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Orlando Magic Player Evaluations: Ryan Anderson

(Photo by Sam Greenwood/Getty Images)
(Photo by Sam Greenwood/Getty Images)
Getty Images

Orlando Pinstriped Post recounts the Orlando Magic's season on a player-by-player basis, providing narrative evaluations and a subjective letter grade for each. Ryan Anderson is first up.

What the Orlando Magic got from Ryan Anderson in 2010/11 is roughly the same as what they got the previous season, the 23-year-old's first in Orlando, only better. Anderson remains the Magic's second-most productive/efficient player, on a per-minute basis, trailing only a surefire Hall-of-Famer in Dwight Howard. Note that "second-most productive/efficient" does not necessarily mean "second-best," as Anderson would need to average more than 22 minutes per game to earn that title.

And, I'm sure many folks would argue, being the second-best anything on the Magic, a team which failed to progress out of the first round of the playoffs this season, in a marked regression from each of the last two seasons, isn't exactly noteworthy. Fans on this site sometimes say things like, "If Ryan Anderson is your second-best player, you can't win a championship," for example.

Ryan Anderson
No. 33
Power Forward
Points Per Game Rebounds Per Game Blocks Per Game
10.6 5.5 0.6
Points Per 36 Rebounds Per 36 Blocks Per 36
17.2 9.0 1.0
PER Rebound Rate Block Rate
19.0 14.5 2.1
FG% 3FG% FT%
43.0 39.3 81.2
eFG% TS%
55.8 59.1

All statistics in this table from Anderson's player page at basketball-reference. Career-best statistics highlighted in gold; career-worst statistics highlighted in silver.

But back to Anderson: he continued to space the floor, rebound well at both ends of the floor, shoot a bit too often, drain three-pointers, and get beat too easily defensively. He just did the good things a bit more often than he did a year ago. This constitutes progress, in its own way, and for a team otherwise bereft of young talent, it's encouraging.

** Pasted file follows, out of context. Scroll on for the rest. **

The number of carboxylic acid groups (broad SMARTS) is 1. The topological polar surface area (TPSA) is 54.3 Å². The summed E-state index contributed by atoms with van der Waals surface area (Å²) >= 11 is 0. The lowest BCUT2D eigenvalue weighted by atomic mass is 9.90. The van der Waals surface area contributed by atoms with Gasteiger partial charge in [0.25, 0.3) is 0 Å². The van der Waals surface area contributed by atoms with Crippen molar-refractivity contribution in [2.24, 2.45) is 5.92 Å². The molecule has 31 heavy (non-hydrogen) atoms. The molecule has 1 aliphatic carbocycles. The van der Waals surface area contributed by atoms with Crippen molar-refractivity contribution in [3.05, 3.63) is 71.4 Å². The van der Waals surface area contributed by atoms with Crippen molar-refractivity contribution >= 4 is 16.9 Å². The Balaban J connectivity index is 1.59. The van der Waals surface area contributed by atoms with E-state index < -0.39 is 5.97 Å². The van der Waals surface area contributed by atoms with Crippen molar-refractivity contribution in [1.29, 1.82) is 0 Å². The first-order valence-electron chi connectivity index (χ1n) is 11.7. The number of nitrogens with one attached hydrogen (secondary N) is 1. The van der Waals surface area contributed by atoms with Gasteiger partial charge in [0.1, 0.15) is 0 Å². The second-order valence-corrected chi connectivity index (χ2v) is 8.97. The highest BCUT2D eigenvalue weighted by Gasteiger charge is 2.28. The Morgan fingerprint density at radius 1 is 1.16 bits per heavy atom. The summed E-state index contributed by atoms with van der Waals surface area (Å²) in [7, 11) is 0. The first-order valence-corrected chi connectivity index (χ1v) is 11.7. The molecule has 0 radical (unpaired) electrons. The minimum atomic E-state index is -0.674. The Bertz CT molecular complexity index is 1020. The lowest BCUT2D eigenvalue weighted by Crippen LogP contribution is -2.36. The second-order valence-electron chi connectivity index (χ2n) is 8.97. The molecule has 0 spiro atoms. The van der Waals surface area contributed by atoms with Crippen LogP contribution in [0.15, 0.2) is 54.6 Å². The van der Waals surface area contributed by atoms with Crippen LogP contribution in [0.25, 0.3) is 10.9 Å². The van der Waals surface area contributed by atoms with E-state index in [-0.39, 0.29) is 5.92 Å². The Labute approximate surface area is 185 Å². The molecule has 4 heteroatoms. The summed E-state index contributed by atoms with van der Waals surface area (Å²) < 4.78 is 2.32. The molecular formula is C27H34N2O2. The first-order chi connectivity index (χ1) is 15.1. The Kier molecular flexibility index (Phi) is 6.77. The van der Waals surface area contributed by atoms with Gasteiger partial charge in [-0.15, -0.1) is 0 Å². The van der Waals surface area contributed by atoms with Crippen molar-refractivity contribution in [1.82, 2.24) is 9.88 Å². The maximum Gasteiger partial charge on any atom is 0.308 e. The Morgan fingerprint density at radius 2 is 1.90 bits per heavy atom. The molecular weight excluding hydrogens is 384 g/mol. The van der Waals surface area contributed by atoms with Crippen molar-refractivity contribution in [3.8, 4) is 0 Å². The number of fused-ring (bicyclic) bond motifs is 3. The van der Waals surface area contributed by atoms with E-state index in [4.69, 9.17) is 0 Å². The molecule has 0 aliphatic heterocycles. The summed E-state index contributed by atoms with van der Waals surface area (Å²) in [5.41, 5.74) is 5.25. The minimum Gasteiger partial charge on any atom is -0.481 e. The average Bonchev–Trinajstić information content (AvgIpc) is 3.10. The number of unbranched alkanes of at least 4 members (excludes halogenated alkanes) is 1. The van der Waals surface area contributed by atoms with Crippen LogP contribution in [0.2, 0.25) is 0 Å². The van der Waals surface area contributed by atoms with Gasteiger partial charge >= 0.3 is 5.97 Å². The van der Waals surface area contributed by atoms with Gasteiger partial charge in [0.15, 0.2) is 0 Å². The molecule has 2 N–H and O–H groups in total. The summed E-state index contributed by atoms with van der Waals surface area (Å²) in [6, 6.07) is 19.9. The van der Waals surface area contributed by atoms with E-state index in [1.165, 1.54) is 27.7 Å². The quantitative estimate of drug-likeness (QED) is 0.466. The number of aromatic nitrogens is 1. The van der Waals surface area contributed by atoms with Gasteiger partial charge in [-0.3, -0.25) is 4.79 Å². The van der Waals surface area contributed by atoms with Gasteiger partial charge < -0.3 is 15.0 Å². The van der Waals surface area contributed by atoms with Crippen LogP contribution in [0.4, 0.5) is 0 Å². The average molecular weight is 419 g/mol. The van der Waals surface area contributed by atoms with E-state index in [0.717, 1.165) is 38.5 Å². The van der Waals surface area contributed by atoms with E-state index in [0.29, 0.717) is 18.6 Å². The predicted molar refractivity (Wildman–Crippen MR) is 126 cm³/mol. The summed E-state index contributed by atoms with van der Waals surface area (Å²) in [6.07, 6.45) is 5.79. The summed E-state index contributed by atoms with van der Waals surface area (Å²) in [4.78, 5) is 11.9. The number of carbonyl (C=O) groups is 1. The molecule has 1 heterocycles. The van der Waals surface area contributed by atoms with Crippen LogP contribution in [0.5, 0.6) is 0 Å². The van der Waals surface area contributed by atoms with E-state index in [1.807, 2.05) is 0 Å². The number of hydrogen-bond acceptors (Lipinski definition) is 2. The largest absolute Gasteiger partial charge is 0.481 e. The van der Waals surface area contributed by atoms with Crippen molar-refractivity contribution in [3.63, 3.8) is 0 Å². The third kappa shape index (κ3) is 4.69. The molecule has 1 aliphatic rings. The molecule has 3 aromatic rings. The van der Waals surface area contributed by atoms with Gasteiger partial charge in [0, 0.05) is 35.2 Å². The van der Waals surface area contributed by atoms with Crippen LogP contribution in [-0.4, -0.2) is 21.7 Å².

The next step for Anderson is to add something new. I hate that this observation in professional sports--about any athlete--is so trite, but I do think it applies in Anderson's case. We know he can nail deep threes. We know he's sneakily effective on the offensive glass. He doesn't need to drastically alter his game, but rather augment it to give him a bit more versatility. A dribble-drive element might work, for the point if and when teams recognize he exists and stop leaving him open on the wings. At present, he cannot, or does not, do a helluva lot when chased off the three-point line, though he's shown a nifty spin to the inside for a layup on a few occasions.

As with a lot of young, offensively gifted players, Anderson struggles defensively, though he did improve as a shot-blocker as the season wore on. I wonder how much of it is simply his physical limitations; one can only be so quick, so athletic. At the same time, far less mobile people of similar builds--Nick Collison comes to mind, and not simply because he and Anderson are both white--have become effective low-post defenders due to their ability to take charges.

So: if Anderson adds another element to his offense and continues to progress defensively, he can contribute even more next season. I think he has the potential to bloom into a consistent, efficient, 18-point-and-9-rebound performer.

As for this season, what this post purports to be about? He did well after a rough start, which saw him shift from the starting lineup to the end of the bench on a game-to-game basis at coach Stan Van Gundy's discretion. When Orlando dealt Rashard Lewis in December, Brandon Bass got the full-time starting power forward gig, with Anderson assuming, and subsequently thriving in, the backup role.

Thriving? How? Anderson made at least one triple in 30 straight games this season, the longest such streak in the league. Now, one could argue it's easy to accomplish that feat when one leads the league in three-point tries per minute, as Anderson did. I don't quite see it that way, but it's a reasonable position to take.

With Anderson, and all players, really, evaluation comes down to these two questions:

  1. What is this player's role?

  2. How well did this player fill that role?

When I say "role," I don't mean a simple positional designation, like "backup power forward" or "starting center." Instead, I refer to responsibilities on the court. In this way, we grade players relative to their own abilities and limitations instead of against one another; if we did the latter, Dwight Howard would get an A+ and the rest of the team would be in the toilet. That's not as interesting to read about, or as fair to the other players who are not similarly gifted.

I outline my approach to evaluating here to clear up any confusion that may arise in future evaluations, as I remember this site's readers taking me to task last season for going too easy on Vince Carter.

Where were we?


Anderson's tasks are to space the floor, shoot threes at an acceptable rate, and rebound. He fulfilled those duties well, showed progress from the previous season, and offered hope for the future. For this, he gets high marks; a stronger showing in the postseason would certainly have improved his grade here.

Grade: B+